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Hi All,
I wonder if you can help me with a little puzzle I'm working on. I'll include a picture for clarity. I suspect that you mathsy types will be able to tell me straight away if this is possible or not, but I just can see the obvious...
I have a fine square grid of numbers (blue in the picture), but I do not know the values of the numbers. I also have, overlaid (red in the picture), a more coarsegrained grid of numbers which are the averages of the four numbers they lay ontop of.
I then have another identical large grid (green in the pic) which is displaced by (+1,+1) small grid points. Its values are also the averages of the blue values it obscures.
My question....
If I know all the red and green values (averages of underlying data set), can I work out the blue values? If it can be done, it will no doubt result in a huge string of simultaneous equations. If somebody could start me off by showing how a small section of this could be done, I'd be very grateful. Or if it's impossible, could somebody tell me why?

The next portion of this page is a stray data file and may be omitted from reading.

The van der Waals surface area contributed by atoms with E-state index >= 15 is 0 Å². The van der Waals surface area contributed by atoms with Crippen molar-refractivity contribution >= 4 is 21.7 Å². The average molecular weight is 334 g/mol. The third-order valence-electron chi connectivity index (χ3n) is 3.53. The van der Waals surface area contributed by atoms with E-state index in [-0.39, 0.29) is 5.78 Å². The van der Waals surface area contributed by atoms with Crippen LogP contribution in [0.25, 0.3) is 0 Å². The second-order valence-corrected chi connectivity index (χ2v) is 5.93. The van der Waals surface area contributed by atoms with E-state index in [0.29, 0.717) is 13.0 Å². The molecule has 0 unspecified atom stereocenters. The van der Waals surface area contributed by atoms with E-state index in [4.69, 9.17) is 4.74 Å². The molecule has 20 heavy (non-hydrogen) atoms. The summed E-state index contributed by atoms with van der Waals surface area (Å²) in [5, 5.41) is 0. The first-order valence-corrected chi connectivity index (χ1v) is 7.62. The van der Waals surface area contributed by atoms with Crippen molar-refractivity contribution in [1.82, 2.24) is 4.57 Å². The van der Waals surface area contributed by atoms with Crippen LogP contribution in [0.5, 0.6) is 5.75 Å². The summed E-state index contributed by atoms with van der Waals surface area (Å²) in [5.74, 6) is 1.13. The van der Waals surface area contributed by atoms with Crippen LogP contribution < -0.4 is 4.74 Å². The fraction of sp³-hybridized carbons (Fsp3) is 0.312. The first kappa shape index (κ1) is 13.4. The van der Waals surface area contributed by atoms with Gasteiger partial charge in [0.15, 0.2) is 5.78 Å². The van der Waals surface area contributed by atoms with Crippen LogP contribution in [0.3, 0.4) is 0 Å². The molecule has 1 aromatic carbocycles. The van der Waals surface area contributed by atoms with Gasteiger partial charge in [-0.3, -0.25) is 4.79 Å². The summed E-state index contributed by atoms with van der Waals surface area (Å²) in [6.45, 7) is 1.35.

Would it help to have more large grids offset by other amounts? The grids can extend a long way, and I'm not fussed about knowing ALL the blue numbers  if I can work my way out from the middle, I'll go as far as I need, then forget about the perifery.
Thanks for any help,
Phil
I wonder if you can help me with a little puzzle I'm working on. I'll include a picture for clarity. I suspect that you mathsy types will be able to tell me straight away if this is possible or not, but I just can see the obvious...
I have a fine square grid of numbers (blue in the picture), but I do not know the values of the numbers. I also have, overlaid (red in the picture), a more coarsegrained grid of numbers which are the averages of the four numbers they lay ontop of.
I then have another identical large grid (green in the pic) which is displaced by (+1,+1) small grid points. Its values are also the averages of the blue values it obscures.
My question....
If I know all the red and green values (averages of underlying data set), can I work out the blue values? If it can be done, it will no doubt result in a huge string of simultaneous equations. If somebody could start me off by showing how a small section of this could be done, I'd be very grateful. Or if it's impossible, could somebody tell me why?
Would it help to have more large grids offset by other amounts? The grids can extend a long way, and I'm not fussed about knowing ALL the blue numbers  if I can work my way out from the middle, I'll go as far as I need, then forget about the perifery.
Thanks for any help,
Phil
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